Malaga’s cruise ship terminal is one of the newest and fully featured in Spain, despite the 3000 years of operation of the port, and is located only a few hundred metres from the main pedestrianised part of the city centre.
At present the terminal is able to accommodate two ships at a time, though it isn’t uncommon to see as many as four cruise ships, two under anchor, and two berthed at the termninal gangways.
Regular departures occur all year yound, and with Malaga’s Mediterranean climate makes a fantastic port of call that passengers should look forward to. Weather in Malaga is mild all year round with the best weather being between March and mid-November.
The terminal is a new building, very similar to an airport, with customs and immigration services, a cafeteria, and a small tourist gift shop. A city bus service passes by the terminal entrance every 30 mins on weekdays and less frequently at weekend and public holidays.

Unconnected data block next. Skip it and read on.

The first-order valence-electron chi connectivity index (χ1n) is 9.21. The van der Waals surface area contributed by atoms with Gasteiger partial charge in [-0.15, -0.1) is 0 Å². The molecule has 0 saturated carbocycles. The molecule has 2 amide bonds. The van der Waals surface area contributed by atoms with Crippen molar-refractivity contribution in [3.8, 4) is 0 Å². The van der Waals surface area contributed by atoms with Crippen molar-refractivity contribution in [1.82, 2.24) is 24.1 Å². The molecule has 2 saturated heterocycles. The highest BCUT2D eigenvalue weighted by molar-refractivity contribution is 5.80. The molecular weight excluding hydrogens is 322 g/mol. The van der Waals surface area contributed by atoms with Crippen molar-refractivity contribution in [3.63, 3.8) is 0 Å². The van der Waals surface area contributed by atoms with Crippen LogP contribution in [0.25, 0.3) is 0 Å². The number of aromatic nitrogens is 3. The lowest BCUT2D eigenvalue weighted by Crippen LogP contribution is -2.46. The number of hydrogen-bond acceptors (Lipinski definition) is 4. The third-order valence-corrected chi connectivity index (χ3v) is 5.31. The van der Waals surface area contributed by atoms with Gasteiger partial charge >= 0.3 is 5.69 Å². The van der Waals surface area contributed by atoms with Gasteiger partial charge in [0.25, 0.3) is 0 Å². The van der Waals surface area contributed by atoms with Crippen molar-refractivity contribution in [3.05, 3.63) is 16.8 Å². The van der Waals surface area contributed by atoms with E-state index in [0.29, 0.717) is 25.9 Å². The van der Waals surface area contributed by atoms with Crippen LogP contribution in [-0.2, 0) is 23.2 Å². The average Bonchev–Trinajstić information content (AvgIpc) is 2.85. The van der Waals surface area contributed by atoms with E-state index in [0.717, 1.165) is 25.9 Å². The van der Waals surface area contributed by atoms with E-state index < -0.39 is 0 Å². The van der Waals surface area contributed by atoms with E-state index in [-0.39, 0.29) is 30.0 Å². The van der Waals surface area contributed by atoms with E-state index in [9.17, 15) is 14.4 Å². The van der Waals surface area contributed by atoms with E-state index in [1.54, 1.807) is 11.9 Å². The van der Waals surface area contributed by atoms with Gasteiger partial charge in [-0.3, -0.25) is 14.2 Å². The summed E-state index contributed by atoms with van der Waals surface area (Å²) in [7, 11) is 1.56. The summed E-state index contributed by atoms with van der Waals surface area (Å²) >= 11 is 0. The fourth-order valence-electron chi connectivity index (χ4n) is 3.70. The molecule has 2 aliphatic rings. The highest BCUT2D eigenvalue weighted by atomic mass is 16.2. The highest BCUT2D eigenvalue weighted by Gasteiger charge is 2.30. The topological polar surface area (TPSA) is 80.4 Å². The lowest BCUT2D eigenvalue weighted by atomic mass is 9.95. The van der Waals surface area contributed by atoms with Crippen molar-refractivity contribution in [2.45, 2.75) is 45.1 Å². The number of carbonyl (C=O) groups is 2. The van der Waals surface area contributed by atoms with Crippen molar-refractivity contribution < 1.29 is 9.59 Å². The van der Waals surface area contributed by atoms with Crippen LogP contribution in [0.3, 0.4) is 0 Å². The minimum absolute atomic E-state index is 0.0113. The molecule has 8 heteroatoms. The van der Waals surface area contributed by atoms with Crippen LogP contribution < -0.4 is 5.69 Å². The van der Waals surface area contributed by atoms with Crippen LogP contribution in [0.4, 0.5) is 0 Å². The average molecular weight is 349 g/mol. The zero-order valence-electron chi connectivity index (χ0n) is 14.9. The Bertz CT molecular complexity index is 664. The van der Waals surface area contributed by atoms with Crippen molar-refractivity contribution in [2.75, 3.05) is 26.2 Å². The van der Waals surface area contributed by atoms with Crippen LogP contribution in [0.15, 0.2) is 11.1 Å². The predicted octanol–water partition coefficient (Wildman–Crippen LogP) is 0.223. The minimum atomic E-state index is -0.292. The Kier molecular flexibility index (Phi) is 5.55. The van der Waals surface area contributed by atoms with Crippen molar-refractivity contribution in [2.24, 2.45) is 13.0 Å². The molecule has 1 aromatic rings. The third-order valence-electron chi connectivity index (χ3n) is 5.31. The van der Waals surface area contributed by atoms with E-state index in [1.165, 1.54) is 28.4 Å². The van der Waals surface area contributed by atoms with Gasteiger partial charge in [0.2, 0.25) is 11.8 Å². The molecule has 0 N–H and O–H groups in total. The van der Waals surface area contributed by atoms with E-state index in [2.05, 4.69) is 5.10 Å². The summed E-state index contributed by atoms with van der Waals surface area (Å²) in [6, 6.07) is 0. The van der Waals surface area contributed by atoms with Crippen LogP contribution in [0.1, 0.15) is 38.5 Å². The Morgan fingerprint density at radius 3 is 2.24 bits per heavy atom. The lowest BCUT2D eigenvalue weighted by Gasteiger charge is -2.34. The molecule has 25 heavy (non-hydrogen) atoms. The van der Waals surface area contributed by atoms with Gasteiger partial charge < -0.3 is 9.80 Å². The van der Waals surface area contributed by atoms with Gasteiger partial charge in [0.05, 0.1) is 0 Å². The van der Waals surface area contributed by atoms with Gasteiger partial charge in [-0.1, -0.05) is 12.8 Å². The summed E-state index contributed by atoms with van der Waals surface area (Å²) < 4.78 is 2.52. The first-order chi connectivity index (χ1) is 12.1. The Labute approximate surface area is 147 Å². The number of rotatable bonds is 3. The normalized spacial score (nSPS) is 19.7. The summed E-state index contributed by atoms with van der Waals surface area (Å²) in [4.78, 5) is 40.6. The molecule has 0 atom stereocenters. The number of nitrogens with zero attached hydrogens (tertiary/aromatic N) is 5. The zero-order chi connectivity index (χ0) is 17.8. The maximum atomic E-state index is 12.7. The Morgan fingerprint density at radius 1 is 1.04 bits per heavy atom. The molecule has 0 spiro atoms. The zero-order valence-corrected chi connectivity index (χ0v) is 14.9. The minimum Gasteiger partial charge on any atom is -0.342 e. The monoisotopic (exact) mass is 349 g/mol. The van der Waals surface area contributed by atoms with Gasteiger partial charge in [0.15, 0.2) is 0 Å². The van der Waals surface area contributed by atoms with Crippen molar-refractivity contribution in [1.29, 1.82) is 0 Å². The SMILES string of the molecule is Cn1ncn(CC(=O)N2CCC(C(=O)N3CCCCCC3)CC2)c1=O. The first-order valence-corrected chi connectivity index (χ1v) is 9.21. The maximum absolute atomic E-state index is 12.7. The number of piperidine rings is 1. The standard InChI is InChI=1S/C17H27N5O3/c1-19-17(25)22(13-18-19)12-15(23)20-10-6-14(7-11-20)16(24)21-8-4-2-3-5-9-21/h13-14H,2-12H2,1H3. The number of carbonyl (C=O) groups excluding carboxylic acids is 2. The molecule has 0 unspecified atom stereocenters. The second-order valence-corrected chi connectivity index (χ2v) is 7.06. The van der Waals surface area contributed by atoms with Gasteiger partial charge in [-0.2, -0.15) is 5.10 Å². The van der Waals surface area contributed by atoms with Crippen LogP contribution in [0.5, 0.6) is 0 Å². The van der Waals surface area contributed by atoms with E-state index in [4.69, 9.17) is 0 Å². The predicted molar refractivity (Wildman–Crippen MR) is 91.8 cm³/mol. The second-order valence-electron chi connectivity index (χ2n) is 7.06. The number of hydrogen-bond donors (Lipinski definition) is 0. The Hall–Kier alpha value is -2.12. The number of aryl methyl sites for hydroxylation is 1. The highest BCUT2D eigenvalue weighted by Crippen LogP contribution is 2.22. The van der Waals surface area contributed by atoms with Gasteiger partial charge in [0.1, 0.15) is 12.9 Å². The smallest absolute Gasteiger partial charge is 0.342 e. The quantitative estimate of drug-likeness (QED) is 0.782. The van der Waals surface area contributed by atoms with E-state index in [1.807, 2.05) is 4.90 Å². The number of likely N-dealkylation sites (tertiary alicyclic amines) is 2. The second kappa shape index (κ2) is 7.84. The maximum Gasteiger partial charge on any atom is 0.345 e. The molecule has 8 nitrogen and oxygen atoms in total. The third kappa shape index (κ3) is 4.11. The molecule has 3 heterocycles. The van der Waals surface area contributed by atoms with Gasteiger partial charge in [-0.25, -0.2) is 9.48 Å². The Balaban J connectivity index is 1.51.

Dedicated shuttle services are provided whilst ships are in port, the most common destination being the port entrance which is at the western end of Parque Alameda, across the street from McDonalds, and at the beginning of the main shopping precinct. There are several hotels within 200m of the port entrance.
Between the terminal and the port entrance there is a lovely promenade with restaurants, bars, and nearby a small Supersol supermarket, all within 400m walking distance of the teramnal.
Ships berthed at Malaga will have views of the city including the Alcazaba and Gibralfaro castle.
Daytrips from Malaga to the Costa del Sol, Nerja and the caves, Antequera, Ronda, and Granada are all possible, check with the pursor on board ship for details.
Within Malaga most visitors won’t want to miss seeing the castle and Islamic era palace, the cathedral, the Roman ampitheatre, the Picasso Museum (a MUST see), or the Plaza de Toros. All are within a 1km walk of the port entrance and easily accessible for most levels of fitness.